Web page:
The centennial of the Wright brothers' famous first flight in 1903 fast approaches. As part of the commemoration, the Smithsonian is opening a special exhibition in which the Wright Flyer, the brothers' pioneering airplane, will be displayed at eye level at the National Air and Space Museum, allowing the interested public to take a close look. On December 17th, exactly 100 years after the fact, at least one of several replicas of the Wright Flyer will attempt a repeat performance over the dunes near Kitty Hawk, North Carolina, with some 25,000 spectators expected to be in attendance. Those organizing various aspects of the national celebration have, of course, had to grapple with a century-old question, one of particular importance at this great moment of national pride: Were the Wright brothers really the first human beings to fly?
The short answer, of course, is no. That honor goes to Jean-François Pilâtre de Rozier and (perhaps) the Marquis d'Arlandes, who were lifted by hot-air balloon in 1783. Is the real question, then, whether the Wrights were the first to fly a heavier-than-air craft? Not exactly. Before the Wrights took off in the Flyer, they had gained experience with unpowered gliders, following the example of other pioneering aviators. That is, piloted, heavier-than-air craft were around before the Wrights, some very much resembling the hang gliders now used for recreation. So the question is whether the Wrights were the first to fly a powered, heavier-than-air vehicle—or is it?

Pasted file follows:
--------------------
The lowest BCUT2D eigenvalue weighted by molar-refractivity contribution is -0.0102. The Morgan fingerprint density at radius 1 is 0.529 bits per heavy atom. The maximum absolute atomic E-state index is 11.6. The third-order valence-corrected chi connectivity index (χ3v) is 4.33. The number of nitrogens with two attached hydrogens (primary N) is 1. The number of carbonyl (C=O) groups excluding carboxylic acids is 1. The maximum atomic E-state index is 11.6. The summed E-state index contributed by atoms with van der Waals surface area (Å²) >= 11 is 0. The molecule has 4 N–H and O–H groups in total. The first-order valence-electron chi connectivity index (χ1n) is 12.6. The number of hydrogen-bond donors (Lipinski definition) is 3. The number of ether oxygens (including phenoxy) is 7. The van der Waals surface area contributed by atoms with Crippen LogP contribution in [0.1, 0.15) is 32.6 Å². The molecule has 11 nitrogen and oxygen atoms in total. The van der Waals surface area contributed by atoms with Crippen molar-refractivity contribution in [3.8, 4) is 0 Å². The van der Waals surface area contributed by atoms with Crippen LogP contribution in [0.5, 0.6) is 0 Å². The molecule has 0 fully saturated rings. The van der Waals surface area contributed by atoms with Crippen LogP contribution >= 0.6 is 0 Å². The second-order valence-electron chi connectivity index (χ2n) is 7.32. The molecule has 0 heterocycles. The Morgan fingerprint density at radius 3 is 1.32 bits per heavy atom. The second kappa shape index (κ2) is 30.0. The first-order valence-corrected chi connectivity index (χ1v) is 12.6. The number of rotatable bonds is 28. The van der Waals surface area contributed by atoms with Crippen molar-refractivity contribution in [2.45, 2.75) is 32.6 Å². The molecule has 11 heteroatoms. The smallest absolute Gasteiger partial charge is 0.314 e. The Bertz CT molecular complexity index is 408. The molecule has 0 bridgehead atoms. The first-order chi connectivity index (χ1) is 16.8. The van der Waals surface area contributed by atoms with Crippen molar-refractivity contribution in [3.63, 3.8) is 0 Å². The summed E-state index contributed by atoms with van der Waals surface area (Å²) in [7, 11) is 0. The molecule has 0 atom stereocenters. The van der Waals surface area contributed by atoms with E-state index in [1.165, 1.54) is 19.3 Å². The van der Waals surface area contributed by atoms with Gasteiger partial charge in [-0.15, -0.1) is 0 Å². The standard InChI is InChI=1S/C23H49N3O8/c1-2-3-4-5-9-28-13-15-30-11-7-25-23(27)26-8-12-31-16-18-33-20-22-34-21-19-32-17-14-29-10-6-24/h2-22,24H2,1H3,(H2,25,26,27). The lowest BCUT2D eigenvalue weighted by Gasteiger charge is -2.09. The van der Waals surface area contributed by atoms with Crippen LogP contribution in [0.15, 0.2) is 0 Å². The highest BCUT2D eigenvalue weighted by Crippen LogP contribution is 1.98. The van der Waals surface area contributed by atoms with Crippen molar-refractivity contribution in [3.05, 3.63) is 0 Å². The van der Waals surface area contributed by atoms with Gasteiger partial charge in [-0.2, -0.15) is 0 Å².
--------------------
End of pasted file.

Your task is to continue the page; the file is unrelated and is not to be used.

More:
A quick investigation into the history of flight reveals numerous reports of piloted, powered flight in heavier-than-air vehicles before the Wright brothers' success. A German immigrant to the United States named Gustave Whitehead (Weisskopf), for example, is said by some to have flown in a home-built, propeller-powered contraption years before the Wrights did. Whitehead's claims are dubious for various reasons, and most aviation historians simply discount them and others of similar ilk. But some of the pre-Wright activity is hard to dismiss as pure invention.
Take the aerial experiments of Augustus Moore Herring. After working under another pioneering aviator, Octave Chanute, with whom he had carried out a number of successful gliding experiments, Herring found independent backing and constructed a biplane hang glider of sorts in 1898, which included a small compressed-air engine. Herring first flew this powered, heavier-than-air craft 50 feet on October 10, 1898, over the lakeside dunes of St. Joseph, Michigan. On October 22, he managed a 73-foot flight, which a newspaper reporter witnessed and described:
During the flight, which lasted eight to ten seconds, Herring’s feet seemed to . . . almost graze the ground, which the machine skimmed along on a level path above the beach. The landing was characterized by a slight turning to the left and slowing of the engine when the machine came gently to rest on the sand.
(Tom D. Crouch, senior curator of aeronautics at the National Air and Space Museum, provided this excerpt from the 1898 newspaper account in his book A Dream of Wings.) Why then is not Herring regarded as first to achieve powered, heavier-than-air flight? Crouch offers one answer: He writes, "Herring's 1898 motorized machine represented nothing more than the culmination of the hang-gliding tradition. Having made his brief powered hops, he found himself at a technological dead end." Of course, the pilots of today's powered hang gliders might have a different perspective. They could reasonably argue that plenty of people are still flying in just this manner, shifting their weight to control their craft, just as Herring and other aviation pioneers had done during the late 19th century, whereas the Wrights operated their Flyer using wing-warping controls rigged to their hips—an awkward scheme no longer found anywhere.